This collaborative wind drawing was made as part of the Walking Mount Caburn walking workshop for Phoenix, Brighton, and was introduced with a quote from “A Field Guide to getting Lost’ by Rebecca Solnit.
‘For many years, I have been moved by the blue at the far edge of what can be seen, that colour of horizons, or remote mountain ranges, of anything far away. The colour of that distance is the colour of an emotion, the colour of solitude and of desire, the colour of there seen from here, the colour of where you are not. And the colour of where you can never go.’ (pg 29)
The participants were introduced to the idea of being playful and sensitive around relinquishing agency between pen and paper, and that the interface of the drawing can be experienced as both a surface and a point in time that the passing wind activates and traces can collect. We noted where the wind was coming from and how it might connect to Solnit’s thoughts on distance.
‘We tried a wind drawing for the first time. Together as a team. What felt stimulating was the notion of creating marks to the rhythm of a wonderful force of nature – the wind. I have reflected on this experience a number of times since that day and have found it almost too hard to grasp. I must experience this again’ Sarah Davies Phoenix, Brighton
Wind drawing flag, Witterings, 22nd August 2016
At Witterings I was able to make a large wind drawing by attaching the paper to a drift stick and lashing it to a low wooden groin. This flag, in an 11.4 mph wind, allowed me to work on a larger scale using a pen in each hand – and to encounter the tide on its return.
Video footage by Tony Gammidge
Wind drawing with screen and mono print, Witterings, 22nd August 2016
Stop frame animation of wind drawing, flag II, Witterings, 22nd August 2016
Wind drawings I, II & III on Onion Skin paper, Cuckmere Valley 15/6/16
Wind drawing made in sight of Burgh Island, June 27th 2016.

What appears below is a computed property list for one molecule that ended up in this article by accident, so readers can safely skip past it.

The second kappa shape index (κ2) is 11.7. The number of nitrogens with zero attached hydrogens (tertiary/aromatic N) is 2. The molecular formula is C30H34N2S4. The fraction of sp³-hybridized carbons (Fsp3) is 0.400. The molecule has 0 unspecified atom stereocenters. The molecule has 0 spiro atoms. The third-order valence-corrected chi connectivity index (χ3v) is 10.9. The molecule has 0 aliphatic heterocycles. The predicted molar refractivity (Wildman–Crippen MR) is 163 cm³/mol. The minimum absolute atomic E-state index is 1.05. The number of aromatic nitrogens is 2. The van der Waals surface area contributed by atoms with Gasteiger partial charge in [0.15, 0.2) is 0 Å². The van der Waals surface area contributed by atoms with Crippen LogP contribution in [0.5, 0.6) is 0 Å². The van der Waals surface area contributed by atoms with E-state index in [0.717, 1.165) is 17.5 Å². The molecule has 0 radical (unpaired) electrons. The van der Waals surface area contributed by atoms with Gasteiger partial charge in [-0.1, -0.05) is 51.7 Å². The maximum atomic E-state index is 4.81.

Here I have introduced a ‘text ball’ to encounter the wind drawing process. The text balls present fragments of mono printed thought in the form of words that have been scratched into a surface and transferred. The paper is Onion Skin. It is semi translucent and moves easily in the wind. The wind drawing serves to work with the text ball, adding and subtracting to allow a complex network of lines to build upon the surface. Black and white ink is used in the drawings and serve to both make apparent and to cover, or ‘erase’.
In the first moving image clip the shadow of the pen works in tandem with the drawing implement to reveal the point of contact with the paper, which in turn begins to make visible the space where the switch between Ingold’s ‘threads and traces’ happen. When the shadow and the tip of the pen come together contact is made and a trace occurs. I find this image exciting and want to develop this way of revealing and capturing this.
‘Two kinds of line did seem to stand out from the rest, and I called them threads and traces. Yet on closer inspection, threads and traces appeared not so much categorically different as transforms of one another. Threads have a way of turning into traces, and visa versa. Moreover, whenever threads turn into traces, surfaces are formed, and whenever traces turn into threads, they are dissolved.’ Ingold, T. (2007) Lines: A Brief History, Routledge